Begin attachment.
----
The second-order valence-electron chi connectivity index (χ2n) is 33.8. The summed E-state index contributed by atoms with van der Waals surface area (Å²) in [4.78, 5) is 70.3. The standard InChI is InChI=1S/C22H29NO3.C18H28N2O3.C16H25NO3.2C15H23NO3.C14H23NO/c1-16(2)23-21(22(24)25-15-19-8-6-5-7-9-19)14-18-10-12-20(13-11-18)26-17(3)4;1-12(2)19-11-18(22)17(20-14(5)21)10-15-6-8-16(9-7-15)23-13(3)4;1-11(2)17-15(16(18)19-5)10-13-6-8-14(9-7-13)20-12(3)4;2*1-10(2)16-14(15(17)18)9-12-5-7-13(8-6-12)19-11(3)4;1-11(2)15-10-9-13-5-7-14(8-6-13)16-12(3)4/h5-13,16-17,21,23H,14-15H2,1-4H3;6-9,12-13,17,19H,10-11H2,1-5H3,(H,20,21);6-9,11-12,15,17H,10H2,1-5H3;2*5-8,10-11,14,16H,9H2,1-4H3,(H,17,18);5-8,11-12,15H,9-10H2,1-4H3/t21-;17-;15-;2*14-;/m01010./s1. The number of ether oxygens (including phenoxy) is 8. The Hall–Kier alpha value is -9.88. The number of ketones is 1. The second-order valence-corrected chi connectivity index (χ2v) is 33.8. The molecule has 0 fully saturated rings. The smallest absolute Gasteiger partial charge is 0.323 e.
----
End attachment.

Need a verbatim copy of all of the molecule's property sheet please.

The second-order valence-electron chi connectivity index (χ2n) is 33.8. The summed E-state index contributed by atoms with van der Waals surface area (Å²) in [4.78, 5) is 70.3. The standard InChI is InChI=1S/C22H29NO3.C18H28N2O3.C16H25NO3.2C15H23NO3.C14H23NO/c1-16(2)23-21(22(24)25-15-19-8-6-5-7-9-19)14-18-10-12-20(13-11-18)26-17(3)4;1-12(2)19-11-18(22)17(20-14(5)21)10-15-6-8-16(9-7-15)23-13(3)4;1-11(2)17-15(16(18)19-5)10-13-6-8-14(9-7-13)20-12(3)4;2*1-10(2)16-14(15(17)18)9-12-5-7-13(8-6-12)19-11(3)4;1-11(2)15-10-9-13-5-7-14(8-6-13)16-12(3)4/h5-13,16-17,21,23H,14-15H2,1-4H3;6-9,12-13,17,19H,10-11H2,1-5H3,(H,20,21);6-9,11-12,15,17H,10H2,1-5H3;2*5-8,10-11,14,16H,9H2,1-4H3,(H,17,18);5-8,11-12,15H,9-10H2,1-4H3/t21-;17-;15-;2*14-;/m01010./s1. The number of ether oxygens (including phenoxy) is 8. The Hall–Kier alpha value is -9.88. The number of ketones is 1. The second-order valence-corrected chi connectivity index (χ2v) is 33.8. The molecule has 0 fully saturated rings. The smallest absolute Gasteiger partial charge is 0.323 e.